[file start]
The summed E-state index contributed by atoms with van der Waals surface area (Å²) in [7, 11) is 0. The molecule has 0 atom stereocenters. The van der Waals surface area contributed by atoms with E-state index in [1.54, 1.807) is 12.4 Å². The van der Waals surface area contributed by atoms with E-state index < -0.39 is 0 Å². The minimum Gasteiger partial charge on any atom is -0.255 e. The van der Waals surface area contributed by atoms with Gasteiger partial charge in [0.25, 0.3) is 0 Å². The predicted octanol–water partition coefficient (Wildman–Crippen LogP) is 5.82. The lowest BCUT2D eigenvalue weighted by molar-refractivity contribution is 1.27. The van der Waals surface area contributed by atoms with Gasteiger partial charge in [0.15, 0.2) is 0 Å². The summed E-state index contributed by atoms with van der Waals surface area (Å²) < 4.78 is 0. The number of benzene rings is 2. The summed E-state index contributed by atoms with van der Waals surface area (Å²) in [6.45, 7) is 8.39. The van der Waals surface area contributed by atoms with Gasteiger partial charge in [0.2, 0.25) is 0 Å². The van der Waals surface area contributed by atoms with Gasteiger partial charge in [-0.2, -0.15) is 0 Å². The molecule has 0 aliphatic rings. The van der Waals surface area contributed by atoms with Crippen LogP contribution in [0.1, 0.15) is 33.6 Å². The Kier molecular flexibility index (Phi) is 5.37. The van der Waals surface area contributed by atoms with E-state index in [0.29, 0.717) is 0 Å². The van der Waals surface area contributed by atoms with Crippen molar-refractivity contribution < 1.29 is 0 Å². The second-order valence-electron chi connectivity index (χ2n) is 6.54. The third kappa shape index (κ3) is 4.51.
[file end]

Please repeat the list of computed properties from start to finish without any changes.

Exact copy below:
The summed E-state index contributed by atoms with van der Waals surface area (Å²) in [7, 11) is 0. The molecule has 0 atom stereocenters. The van der Waals surface area contributed by atoms with E-state index in [1.54, 1.807) is 12.4 Å². The van der Waals surface area contributed by atoms with E-state index < -0.39 is 0 Å². The minimum Gasteiger partial charge on any atom is -0.255 e. The van der Waals surface area contributed by atoms with Gasteiger partial charge in [0.25, 0.3) is 0 Å². The predicted octanol–water partition coefficient (Wildman–Crippen LogP) is 5.82. The lowest BCUT2D eigenvalue weighted by molar-refractivity contribution is 1.27. The van der Waals surface area contributed by atoms with Gasteiger partial charge in [0.15, 0.2) is 0 Å². The summed E-state index contributed by atoms with van der Waals surface area (Å²) < 4.78 is 0. The number of benzene rings is 2. The summed E-state index contributed by atoms with van der Waals surface area (Å²) in [6.45, 7) is 8.39. The van der Waals surface area contributed by atoms with Gasteiger partial charge in [0.2, 0.25) is 0 Å². The van der Waals surface area contributed by atoms with Gasteiger partial charge in [-0.2, -0.15) is 0 Å². The molecule has 0 aliphatic rings. The van der Waals surface area contributed by atoms with Crippen LogP contribution in [0.1, 0.15) is 33.6 Å². The Kier molecular flexibility index (Phi) is 5.37. The van der Waals surface area contributed by atoms with E-state index in [0.29, 0.717) is 0 Å². The van der Waals surface area contributed by atoms with Crippen molar-refractivity contribution < 1.29 is 0 Å². The second-order valence-electron chi connectivity index (χ2n) is 6.54. The third kappa shape index (κ3) is 4.51.